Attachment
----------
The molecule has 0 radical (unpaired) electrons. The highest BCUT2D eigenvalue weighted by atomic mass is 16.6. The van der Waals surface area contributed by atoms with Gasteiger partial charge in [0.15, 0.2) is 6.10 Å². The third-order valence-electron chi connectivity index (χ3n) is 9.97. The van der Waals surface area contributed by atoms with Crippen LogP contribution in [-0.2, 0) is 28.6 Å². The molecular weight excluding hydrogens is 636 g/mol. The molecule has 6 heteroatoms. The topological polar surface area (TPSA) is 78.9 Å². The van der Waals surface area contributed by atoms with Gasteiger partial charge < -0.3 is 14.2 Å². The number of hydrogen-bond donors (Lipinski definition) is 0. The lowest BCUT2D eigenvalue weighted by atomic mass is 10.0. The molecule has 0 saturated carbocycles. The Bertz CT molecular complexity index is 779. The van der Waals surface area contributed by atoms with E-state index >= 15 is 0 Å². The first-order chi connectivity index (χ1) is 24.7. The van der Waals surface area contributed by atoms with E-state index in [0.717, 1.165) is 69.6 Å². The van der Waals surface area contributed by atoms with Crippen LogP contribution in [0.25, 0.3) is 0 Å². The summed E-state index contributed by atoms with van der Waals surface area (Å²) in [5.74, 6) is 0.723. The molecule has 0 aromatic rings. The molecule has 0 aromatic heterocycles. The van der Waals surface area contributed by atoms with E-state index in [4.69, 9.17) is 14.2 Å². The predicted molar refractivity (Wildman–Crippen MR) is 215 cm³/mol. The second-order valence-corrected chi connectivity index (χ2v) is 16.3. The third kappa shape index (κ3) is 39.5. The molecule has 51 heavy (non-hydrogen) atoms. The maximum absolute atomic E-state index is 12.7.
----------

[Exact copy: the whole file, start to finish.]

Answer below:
The molecule has 0 radical (unpaired) electrons. The highest BCUT2D eigenvalue weighted by atomic mass is 16.6. The van der Waals surface area contributed by atoms with Gasteiger partial charge in [0.15, 0.2) is 6.10 Å². The third-order valence-electron chi connectivity index (χ3n) is 9.97. The van der Waals surface area contributed by atoms with Crippen LogP contribution in [-0.2, 0) is 28.6 Å². The molecular weight excluding hydrogens is 636 g/mol. The molecule has 6 heteroatoms. The topological polar surface area (TPSA) is 78.9 Å². The van der Waals surface area contributed by atoms with Gasteiger partial charge < -0.3 is 14.2 Å². The number of hydrogen-bond donors (Lipinski definition) is 0. The lowest BCUT2D eigenvalue weighted by atomic mass is 10.0. The molecule has 0 saturated carbocycles. The Bertz CT molecular complexity index is 779. The van der Waals surface area contributed by atoms with E-state index >= 15 is 0 Å². The first-order chi connectivity index (χ1) is 24.7. The van der Waals surface area contributed by atoms with E-state index in [0.717, 1.165) is 69.6 Å². The van der Waals surface area contributed by atoms with Crippen LogP contribution in [0.25, 0.3) is 0 Å². The summed E-state index contributed by atoms with van der Waals surface area (Å²) in [5.74, 6) is 0.723. The molecule has 0 aromatic rings. The molecule has 0 aromatic heterocycles. The van der Waals surface area contributed by atoms with E-state index in [4.69, 9.17) is 14.2 Å². The predicted molar refractivity (Wildman–Crippen MR) is 215 cm³/mol. The second-order valence-corrected chi connectivity index (χ2v) is 16.3. The third kappa shape index (κ3) is 39.5. The molecule has 51 heavy (non-hydrogen) atoms. The maximum absolute atomic E-state index is 12.7.